Once upon a time I submitted a routine claim to my health plan and it was sent back, marked "Denied." After a moment of dismay I called the plan's customer service department and found that the problem was clerical. With a few minor adjustments to the way the form was filled out, the claim went through.
The moral of this story: Don't just lie down and take whatever your health plan dishes out to you. There are many avenues for resolving your financial as well as medical issues.
Know Your Rights and Your Coverage
In New York State, the Insurance Commission plainly states on its Website: "As a consumer in New York State, you have the right to obtain basic information about your plan, to receive quality care and appeal denials of service and claims, and to have your claims paid in a timely manner."
Every state has an insurance commission. All can be found through the Website of the Health Insurance Association of America. One mission of these state insurance departments is to mediate between insurance companies and individuals. You can ask for an "external review" by neutral experts. That will take a month or so in New York, but the process can be expedited for urgent health issues.
External reviews cover a wide range of grievances, including specialists' fees charged beyond the standard co-pay, plans' failure to reimburse for expenses for services provided out-of-state and many other topics.
One word of warning: Your rights will not supersede what is covered under your health provider's contract.
Use the Internal Review System
What if you need to straighten out an issue, such as billing errors? The best first step is to use your plan's internal review system. Call the customer service or claims processing department. Be friendly but demanding. This is a good place to uncover processing mistakes and clerical errors.
In my case, an error involved a bill from a doctor who had left my plan shortly before providing a service. His office had taken my $10 co-pay, then sent a bill for $550 as an outside provider. The doctor's billing service and my plan's reps said it had been my responsibility to ascertain whether he was on the plan before receiving the service.
For two years I sent back bills with letters explaining that I would not have seen this doctor if I had known he had left the plan. Billing departments sometimes have power to make decisions. I called the billing service several times, then finally was told they were eliminating the incorrect overdue balance.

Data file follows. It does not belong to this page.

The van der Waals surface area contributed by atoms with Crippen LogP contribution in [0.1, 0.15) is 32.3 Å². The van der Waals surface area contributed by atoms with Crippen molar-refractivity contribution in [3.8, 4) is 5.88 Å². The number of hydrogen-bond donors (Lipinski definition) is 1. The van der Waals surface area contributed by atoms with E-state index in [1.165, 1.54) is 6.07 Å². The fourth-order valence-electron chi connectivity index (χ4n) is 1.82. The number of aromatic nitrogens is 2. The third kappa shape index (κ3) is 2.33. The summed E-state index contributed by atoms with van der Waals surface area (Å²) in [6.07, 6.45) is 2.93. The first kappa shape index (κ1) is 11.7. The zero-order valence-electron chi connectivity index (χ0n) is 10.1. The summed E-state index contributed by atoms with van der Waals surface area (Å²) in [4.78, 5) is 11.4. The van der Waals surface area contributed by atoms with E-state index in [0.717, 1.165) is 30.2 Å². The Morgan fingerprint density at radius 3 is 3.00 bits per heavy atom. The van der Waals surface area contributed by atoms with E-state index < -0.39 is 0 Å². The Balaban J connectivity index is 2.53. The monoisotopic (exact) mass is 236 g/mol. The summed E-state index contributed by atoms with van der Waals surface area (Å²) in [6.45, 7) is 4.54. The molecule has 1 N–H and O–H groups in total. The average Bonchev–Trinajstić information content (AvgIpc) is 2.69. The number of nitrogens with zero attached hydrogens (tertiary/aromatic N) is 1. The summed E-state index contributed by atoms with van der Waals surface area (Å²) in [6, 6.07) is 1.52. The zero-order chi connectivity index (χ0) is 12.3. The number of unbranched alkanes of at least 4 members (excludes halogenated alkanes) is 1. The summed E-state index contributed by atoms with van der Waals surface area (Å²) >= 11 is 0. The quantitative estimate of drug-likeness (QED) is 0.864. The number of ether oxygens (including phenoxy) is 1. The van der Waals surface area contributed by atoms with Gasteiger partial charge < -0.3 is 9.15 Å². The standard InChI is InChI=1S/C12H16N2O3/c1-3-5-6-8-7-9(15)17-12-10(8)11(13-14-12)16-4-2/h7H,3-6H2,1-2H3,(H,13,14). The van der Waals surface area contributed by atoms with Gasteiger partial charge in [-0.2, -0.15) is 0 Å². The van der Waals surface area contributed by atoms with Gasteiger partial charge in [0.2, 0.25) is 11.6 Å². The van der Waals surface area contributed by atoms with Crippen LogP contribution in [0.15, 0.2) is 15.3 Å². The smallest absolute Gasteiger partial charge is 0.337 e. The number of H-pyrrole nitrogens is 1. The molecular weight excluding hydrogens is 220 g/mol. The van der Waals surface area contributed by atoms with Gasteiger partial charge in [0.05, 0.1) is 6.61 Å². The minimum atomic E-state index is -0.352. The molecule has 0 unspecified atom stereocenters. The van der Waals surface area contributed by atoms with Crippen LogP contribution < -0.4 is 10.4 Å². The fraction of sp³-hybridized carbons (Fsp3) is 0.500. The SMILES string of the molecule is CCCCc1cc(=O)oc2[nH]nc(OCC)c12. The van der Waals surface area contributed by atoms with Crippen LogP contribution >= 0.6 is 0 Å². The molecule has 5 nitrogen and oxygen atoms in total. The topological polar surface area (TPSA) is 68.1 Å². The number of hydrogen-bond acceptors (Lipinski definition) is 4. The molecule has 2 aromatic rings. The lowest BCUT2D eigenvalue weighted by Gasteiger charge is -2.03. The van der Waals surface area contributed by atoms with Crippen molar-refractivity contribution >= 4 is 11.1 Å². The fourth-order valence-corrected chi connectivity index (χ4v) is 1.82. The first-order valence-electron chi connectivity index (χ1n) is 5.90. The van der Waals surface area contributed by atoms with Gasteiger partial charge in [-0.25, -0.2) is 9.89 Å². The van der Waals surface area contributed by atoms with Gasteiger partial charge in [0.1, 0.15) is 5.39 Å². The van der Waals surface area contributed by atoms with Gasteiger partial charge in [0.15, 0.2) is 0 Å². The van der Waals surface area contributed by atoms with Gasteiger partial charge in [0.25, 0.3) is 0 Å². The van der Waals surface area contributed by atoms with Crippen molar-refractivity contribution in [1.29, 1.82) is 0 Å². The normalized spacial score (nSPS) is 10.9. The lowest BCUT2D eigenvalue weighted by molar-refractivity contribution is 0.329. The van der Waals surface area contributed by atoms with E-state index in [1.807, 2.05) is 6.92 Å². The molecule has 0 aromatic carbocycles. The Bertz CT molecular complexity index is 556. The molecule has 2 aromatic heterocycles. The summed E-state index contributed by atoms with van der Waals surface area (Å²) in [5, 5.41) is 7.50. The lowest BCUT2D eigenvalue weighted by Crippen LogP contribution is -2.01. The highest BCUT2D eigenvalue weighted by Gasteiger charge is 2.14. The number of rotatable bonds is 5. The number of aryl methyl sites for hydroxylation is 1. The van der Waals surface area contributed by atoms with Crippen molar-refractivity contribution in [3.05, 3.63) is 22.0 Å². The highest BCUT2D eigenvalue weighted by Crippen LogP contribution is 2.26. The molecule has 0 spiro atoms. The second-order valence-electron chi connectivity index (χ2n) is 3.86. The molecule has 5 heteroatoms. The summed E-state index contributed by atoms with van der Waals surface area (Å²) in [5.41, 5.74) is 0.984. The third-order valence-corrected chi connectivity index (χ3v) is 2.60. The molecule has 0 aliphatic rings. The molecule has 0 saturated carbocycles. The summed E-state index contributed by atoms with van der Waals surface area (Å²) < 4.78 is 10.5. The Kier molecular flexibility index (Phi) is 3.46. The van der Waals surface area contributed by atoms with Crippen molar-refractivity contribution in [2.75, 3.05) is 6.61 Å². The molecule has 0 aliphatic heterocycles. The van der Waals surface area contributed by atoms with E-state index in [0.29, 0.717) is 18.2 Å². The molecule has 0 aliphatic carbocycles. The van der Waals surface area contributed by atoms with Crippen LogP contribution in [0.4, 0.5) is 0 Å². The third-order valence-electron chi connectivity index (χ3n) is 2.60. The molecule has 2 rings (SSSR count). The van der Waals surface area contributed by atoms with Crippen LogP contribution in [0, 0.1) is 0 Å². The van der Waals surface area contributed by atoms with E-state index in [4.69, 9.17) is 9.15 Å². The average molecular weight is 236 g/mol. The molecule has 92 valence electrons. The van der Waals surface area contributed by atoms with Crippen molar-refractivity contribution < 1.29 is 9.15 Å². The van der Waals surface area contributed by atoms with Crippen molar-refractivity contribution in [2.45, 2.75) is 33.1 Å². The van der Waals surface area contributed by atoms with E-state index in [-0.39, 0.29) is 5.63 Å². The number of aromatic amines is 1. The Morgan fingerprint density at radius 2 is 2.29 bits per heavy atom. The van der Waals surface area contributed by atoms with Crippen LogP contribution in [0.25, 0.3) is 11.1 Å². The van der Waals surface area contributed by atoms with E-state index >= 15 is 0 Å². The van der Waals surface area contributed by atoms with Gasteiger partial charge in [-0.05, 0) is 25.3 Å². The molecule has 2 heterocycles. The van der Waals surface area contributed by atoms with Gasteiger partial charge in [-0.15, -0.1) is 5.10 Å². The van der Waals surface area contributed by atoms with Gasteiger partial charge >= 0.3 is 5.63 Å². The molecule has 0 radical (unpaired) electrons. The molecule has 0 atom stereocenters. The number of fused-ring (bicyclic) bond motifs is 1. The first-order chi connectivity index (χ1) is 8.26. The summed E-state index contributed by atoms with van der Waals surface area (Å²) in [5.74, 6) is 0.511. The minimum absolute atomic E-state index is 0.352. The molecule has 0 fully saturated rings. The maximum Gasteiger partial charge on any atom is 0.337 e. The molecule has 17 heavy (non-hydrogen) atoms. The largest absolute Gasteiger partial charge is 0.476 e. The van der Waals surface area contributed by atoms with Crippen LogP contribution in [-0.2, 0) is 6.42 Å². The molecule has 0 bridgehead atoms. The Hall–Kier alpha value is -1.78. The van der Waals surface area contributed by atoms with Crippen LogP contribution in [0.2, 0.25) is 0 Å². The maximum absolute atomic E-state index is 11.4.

Keep Good Records
As in any dispute with a many-layered bureaucracy, your attempts to resolve issues with your health care provider should be well documented. Write down the date and time of each conversation and the name of each person you speak with. Keep notes or recordings of all telephone conversations, as well as copies of all letters, bills, and claim forms sent and received.
The further your dispute goes, the more important that you've kept good records from the beginning. To prevent your credit from being marred because you've refused to pay a bill that is in dispute, send the complete records of the dispute to your credit bureau.
Enlist Outside Help
If you are not satisfied with the responses from your provider or state insurance commission, try getting your local elected officials involved. The Center for Patient Advocacy points out that when you talk to your congressperson or senator, you are giving them a first-hand look at the problems patients face within the managed care system. This may be of interest to them.
For medical issues, ask your doctor to explain to your HMO in writing why a disputed service is necessary.
If your insurance comes through your employer, then your employer may also be able to exert some pressure on the health care provider.
Review systems are geared toward avoiding lawsuits, which can be costly and time-consuming for both sides. If need be, however, consult a lawyer about the possibility of resolving your issue in court.
Don't Give Up
Be persistent! According to a study by the New York State Insurance Commission, in 1997 more than half of all "grievance determinations" were resolved in the consumer's favor.
Resolving Health Care Issues